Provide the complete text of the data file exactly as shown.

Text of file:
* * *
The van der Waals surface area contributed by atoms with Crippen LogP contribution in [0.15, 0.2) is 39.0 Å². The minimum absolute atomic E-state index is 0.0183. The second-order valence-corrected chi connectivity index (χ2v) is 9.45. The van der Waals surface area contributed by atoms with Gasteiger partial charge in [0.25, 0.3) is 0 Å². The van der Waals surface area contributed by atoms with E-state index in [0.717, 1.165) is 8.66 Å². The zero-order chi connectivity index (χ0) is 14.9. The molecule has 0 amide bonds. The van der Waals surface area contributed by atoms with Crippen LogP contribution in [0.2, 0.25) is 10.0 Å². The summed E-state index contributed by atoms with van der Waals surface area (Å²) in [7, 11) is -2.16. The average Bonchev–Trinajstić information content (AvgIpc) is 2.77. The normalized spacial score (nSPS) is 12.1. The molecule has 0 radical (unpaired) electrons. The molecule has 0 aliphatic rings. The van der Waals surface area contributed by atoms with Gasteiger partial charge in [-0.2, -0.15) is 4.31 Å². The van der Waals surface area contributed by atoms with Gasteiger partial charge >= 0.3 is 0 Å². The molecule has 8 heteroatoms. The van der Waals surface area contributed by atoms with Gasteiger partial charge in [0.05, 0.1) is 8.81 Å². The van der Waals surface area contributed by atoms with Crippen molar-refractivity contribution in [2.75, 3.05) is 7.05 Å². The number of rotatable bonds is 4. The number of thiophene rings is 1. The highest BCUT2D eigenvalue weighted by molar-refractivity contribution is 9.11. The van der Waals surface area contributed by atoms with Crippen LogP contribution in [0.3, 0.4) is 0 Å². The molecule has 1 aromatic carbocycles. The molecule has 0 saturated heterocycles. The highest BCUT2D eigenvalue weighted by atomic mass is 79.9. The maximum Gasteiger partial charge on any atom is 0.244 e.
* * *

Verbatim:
The van der Waals surface area contributed by atoms with Crippen LogP contribution in [0.15, 0.2) is 39.0 Å². The minimum absolute atomic E-state index is 0.0183. The second-order valence-corrected chi connectivity index (χ2v) is 9.45. The van der Waals surface area contributed by atoms with Gasteiger partial charge in [0.25, 0.3) is 0 Å². The van der Waals surface area contributed by atoms with E-state index in [0.717, 1.165) is 8.66 Å². The zero-order chi connectivity index (χ0) is 14.9. The molecule has 0 amide bonds. The van der Waals surface area contributed by atoms with Crippen LogP contribution in [0.2, 0.25) is 10.0 Å². The summed E-state index contributed by atoms with van der Waals surface area (Å²) in [7, 11) is -2.16. The average Bonchev–Trinajstić information content (AvgIpc) is 2.77. The normalized spacial score (nSPS) is 12.1. The molecule has 0 radical (unpaired) electrons. The molecule has 0 aliphatic rings. The van der Waals surface area contributed by atoms with Gasteiger partial charge in [-0.2, -0.15) is 4.31 Å². The van der Waals surface area contributed by atoms with Gasteiger partial charge >= 0.3 is 0 Å². The molecule has 8 heteroatoms. The van der Waals surface area contributed by atoms with Gasteiger partial charge in [0.05, 0.1) is 8.81 Å². The van der Waals surface area contributed by atoms with Crippen molar-refractivity contribution in [2.75, 3.05) is 7.05 Å². The number of rotatable bonds is 4. The number of thiophene rings is 1. The highest BCUT2D eigenvalue weighted by molar-refractivity contribution is 9.11. The van der Waals surface area contributed by atoms with Crippen LogP contribution in [0.3, 0.4) is 0 Å². The molecule has 1 aromatic carbocycles. The molecule has 0 saturated heterocycles. The highest BCUT2D eigenvalue weighted by atomic mass is 79.9. The maximum Gasteiger partial charge on any atom is 0.244 e.